Most importantly, unlike the written thesis book that sits gathering dust in the University library, Beyond Point And Click has been seen by thousands of people and became the backbone of the professional work I’ve done since. Because I kept my passion for music and the guitar, I began working with instrument builders and created a series of sites for such notable hand-builders as Tony Vines, Michael Keller and Michael Dunn, bands like PALO!, and some (refreshingly) honest, innovative and socially valuable work for a large pharmaceutical company that I am contractually not at liberty to reveal the details of.

It was through this work and our mutual love for acoustic guitars and great music that Richard Geller and I had the good fortune to cross paths. He saw my work for the guitar-makers and proposed we develop a site for his books and music. He sent manuscripts and delighted, I read them all in a single sitting. A dialogue and a friendship began that included a deep exploration and rethinking of the relationship between design and marketing, a discussion of perceived weaknesses with traditional approaches to publishing, and ultimately the development of A Site About Something. Inspired by http://www.getTheGlass.com (which I found engaging in spite of the fact that the site promotes a product I am allergic to), we enlisted the services of my friend and colleague Silvia Sayas who contributed skills with 3D modeling, texturing and rendering. Beyond its practical application as a vehicle through which the works of Richard Geller can be shared and marketed, A Site About Something is a demonstration of our own approach based on technology, ethics, design and magic.

I will leave specifics to later posts, but my larger role on this blog will be to share my perspectives on various aspects of the journey that has brought our site to life. The stories of how A Site About Something was conceived, designed, developed and constructed have all taught me a great deal and will hopefully be of value to others, especially to designers, writers and publishers, but ideally to anyone who wishes to inject warmth, humanity, magic and mischief into their own personal and professional output.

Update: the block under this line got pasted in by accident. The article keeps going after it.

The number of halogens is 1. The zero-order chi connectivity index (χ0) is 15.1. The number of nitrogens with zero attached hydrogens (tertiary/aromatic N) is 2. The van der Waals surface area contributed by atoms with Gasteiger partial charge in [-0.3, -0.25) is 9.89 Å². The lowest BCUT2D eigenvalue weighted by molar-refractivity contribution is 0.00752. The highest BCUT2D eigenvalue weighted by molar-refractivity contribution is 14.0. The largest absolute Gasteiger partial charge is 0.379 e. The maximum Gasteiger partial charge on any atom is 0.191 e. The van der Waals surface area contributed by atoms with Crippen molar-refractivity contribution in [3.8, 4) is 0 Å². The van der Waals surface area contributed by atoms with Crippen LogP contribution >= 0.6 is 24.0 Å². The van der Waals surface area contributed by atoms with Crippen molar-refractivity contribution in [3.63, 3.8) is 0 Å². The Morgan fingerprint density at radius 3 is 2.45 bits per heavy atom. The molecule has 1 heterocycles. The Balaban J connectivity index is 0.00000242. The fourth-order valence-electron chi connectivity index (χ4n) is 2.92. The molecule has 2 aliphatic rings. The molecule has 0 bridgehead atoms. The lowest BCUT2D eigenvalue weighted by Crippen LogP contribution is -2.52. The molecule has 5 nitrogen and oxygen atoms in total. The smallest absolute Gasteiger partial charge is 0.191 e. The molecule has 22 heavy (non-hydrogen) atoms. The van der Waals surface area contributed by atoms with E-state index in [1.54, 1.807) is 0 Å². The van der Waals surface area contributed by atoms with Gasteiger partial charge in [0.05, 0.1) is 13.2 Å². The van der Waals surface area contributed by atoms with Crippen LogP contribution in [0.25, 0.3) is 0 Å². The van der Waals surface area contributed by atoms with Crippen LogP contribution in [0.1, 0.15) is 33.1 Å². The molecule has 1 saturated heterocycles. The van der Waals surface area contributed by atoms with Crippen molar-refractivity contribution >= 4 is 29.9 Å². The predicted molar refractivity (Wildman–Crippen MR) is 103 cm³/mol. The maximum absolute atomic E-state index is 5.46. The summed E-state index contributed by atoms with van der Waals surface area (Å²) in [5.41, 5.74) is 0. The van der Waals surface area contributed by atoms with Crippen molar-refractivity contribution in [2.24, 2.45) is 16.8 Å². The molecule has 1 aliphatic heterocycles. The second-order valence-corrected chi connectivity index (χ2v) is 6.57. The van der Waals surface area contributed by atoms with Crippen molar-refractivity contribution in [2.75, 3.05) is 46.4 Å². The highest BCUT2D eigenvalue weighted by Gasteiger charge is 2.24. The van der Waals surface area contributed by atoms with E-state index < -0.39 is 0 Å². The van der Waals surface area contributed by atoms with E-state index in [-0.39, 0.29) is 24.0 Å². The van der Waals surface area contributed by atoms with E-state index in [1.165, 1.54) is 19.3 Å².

More often than not, professionals end up fulfilling the visions of not-so-visionary clients. I have had the wonderful good fortune to collaborate with Richard Geller on this project. He has extended enormous trust, confidence and control to me and allowed me the freedom and flexibility to design to the best of my abilities in support of his own wonderful work. Excellent work is done for excellent clients and this suggests that the true road to excellence may take more than one person to pave. I am most grateful for the opportunity to be a part of his/our project.

In support of A Site About Something and in support of others who may wish to undertake their own version of the journey represented by it, my intention is to alternatively wear the hats of the designer, the programmer, the teacher, the student, the marketer and also that of he who is lost in the woods but is at least enjoying the woods. Because ours is a grand experiment in marketing, the results may or may not vary from our hopes and intentions. By comparing our actual results with our hoped-for-results, I hope to illuminate a clearer path for others who might benefit from our successes and steer clear of our pitfalls.

Visually, A Site About Something begins with a “World” and continues with an exploration of parts of that World that are in turn relevant to the World of the books and music of Richard Geller. But this is but one realm for which the “World” is metaphorical. Our ultimate goal is to empower others who wish to create and share something excellent to do so without the requirement of enormous means. We aspire to create a better world by fulfilling the higher goals of adding warmth, value and meaning to those who might not otherwise be able to produce or consume such works of excellence.

Thank you for reading and participating in such discussions. Welcome.

Dave Bricker – February 17, 2009